Sunday, November 8, 2015

1734 Claridge Street: What This Appeal To The Arcadia Planning Commission Is All About

(Click on the picture to enlarge.)
For those concerned about such things there is a notable appeal of an Arcadia Development Services Department decision to the peacock realm's Planning Commission coming up this Tuesday evening.

To the left I have placed a screenshot of a Google Earth street level photo of the current (previous?) house, which was taken in 2012. This is a couple of years before the rhubarb we are writing about today first began. There is considerable community opposition to the proposed vanity castle the present property owner wishes to erect at 1734 Claridge Street, and letters plus a petition from concerned residents are attached to this agenda item.

There are several interesting (and jarring) aspects to this appeal of what was a series of Development Services Department decisions, none more so than the applicant's stated claim that the opinions of his potential neighbors do not matter to him. This in contrast to Sierra Madre where any similar applicant would at least pretend to care about what those in the immediate vicinity might think about his project.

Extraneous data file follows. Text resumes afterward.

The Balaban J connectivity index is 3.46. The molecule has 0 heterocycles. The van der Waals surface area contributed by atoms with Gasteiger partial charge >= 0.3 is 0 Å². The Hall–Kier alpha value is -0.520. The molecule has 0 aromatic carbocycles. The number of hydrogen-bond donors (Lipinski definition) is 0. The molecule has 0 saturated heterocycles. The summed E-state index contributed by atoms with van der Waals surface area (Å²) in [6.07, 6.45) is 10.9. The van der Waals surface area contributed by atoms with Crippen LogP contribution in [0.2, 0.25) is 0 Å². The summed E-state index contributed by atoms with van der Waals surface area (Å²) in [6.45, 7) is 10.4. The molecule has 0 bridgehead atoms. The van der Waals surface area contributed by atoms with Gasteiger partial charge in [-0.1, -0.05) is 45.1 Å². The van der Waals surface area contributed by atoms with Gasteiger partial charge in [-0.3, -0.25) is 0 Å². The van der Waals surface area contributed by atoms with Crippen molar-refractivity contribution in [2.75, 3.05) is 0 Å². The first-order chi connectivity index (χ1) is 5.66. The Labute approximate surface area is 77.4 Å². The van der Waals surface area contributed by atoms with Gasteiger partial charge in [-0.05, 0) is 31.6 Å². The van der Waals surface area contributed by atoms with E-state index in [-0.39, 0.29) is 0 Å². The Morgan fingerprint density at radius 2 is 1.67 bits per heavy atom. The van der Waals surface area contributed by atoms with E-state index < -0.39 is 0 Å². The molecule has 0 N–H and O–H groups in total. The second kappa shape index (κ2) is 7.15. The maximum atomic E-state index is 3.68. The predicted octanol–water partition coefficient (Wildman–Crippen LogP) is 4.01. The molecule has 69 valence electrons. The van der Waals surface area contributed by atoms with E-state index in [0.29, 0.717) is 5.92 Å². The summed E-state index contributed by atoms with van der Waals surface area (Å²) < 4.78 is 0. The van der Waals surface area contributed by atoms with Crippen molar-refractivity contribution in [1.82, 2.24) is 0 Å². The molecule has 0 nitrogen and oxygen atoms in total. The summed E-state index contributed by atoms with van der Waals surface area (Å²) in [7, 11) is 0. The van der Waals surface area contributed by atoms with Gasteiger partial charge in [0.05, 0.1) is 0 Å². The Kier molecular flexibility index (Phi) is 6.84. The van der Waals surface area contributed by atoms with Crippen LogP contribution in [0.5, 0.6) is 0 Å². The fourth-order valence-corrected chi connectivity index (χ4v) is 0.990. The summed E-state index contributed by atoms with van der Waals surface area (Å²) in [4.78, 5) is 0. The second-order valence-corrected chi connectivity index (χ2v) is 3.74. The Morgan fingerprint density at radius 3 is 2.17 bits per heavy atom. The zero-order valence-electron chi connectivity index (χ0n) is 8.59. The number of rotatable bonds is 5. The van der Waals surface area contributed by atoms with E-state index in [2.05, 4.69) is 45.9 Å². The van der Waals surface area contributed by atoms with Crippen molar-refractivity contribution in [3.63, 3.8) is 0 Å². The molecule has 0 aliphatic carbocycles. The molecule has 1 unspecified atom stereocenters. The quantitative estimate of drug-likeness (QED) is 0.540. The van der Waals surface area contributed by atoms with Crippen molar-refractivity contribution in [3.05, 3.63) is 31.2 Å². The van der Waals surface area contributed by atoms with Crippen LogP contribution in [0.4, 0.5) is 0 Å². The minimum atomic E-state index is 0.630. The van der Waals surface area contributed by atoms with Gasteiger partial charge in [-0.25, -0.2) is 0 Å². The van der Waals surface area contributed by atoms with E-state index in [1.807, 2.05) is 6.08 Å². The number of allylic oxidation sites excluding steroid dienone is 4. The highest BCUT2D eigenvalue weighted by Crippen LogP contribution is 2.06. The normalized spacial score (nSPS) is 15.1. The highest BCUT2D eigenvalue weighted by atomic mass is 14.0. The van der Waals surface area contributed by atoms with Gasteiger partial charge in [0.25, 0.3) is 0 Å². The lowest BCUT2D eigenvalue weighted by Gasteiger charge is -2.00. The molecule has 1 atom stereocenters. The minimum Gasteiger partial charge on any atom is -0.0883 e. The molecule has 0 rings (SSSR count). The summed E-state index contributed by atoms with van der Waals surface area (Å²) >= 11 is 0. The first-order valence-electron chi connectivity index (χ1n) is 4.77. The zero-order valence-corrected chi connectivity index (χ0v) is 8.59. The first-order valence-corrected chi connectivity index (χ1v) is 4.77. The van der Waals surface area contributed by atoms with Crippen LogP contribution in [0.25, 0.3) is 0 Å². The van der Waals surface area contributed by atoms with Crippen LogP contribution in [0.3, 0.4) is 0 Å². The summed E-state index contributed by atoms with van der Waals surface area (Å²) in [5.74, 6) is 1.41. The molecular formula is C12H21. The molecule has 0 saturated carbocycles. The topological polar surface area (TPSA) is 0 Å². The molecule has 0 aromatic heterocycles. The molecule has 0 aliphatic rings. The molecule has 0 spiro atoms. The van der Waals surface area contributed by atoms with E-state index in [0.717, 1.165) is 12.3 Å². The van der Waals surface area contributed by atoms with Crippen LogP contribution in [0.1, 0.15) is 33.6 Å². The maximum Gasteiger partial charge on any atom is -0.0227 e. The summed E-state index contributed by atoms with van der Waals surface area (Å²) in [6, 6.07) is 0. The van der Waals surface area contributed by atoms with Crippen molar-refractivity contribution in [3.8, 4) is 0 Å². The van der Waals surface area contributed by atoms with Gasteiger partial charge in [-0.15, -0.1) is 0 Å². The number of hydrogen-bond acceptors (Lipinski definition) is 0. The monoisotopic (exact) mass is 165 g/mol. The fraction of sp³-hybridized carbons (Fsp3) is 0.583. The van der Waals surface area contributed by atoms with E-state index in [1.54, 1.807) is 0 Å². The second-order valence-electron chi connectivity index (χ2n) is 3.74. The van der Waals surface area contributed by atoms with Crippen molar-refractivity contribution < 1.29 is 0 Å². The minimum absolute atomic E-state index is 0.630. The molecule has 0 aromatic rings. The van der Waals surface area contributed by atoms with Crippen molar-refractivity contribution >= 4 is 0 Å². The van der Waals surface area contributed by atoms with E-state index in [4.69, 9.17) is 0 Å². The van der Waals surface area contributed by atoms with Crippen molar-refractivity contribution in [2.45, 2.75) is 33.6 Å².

Why would the applicant say such a thing? My guess is the notion that property rights belong mostly to new arrivals and not longtime residents, so prevalent in certain quarters of Arcadia, is at work here.

This viewpoint, which ostentatiously privileges new money and has much of its origin with the Arcadia Association of Realtors, is of course strictly profit driven. Yes, it really is about the money, as it so often is. This despite all of the sanctimonious hogwash from that group, along with the big money developers who also profit by it.

Speaking of hogwash as we are, this is also a viewpoint often voiced by Councilmembers Roger Chandler and Sho Tay, elected officials who have both received considerable campaign money from people who advocate for this. Many in Arcadia suspect that Chandler and Tay have one ear for those with ready cash for them, and another one for the hopes and needs of longtime residents and taxpayers.

Guess which ear is deaf.

Here is the intro to the agenda.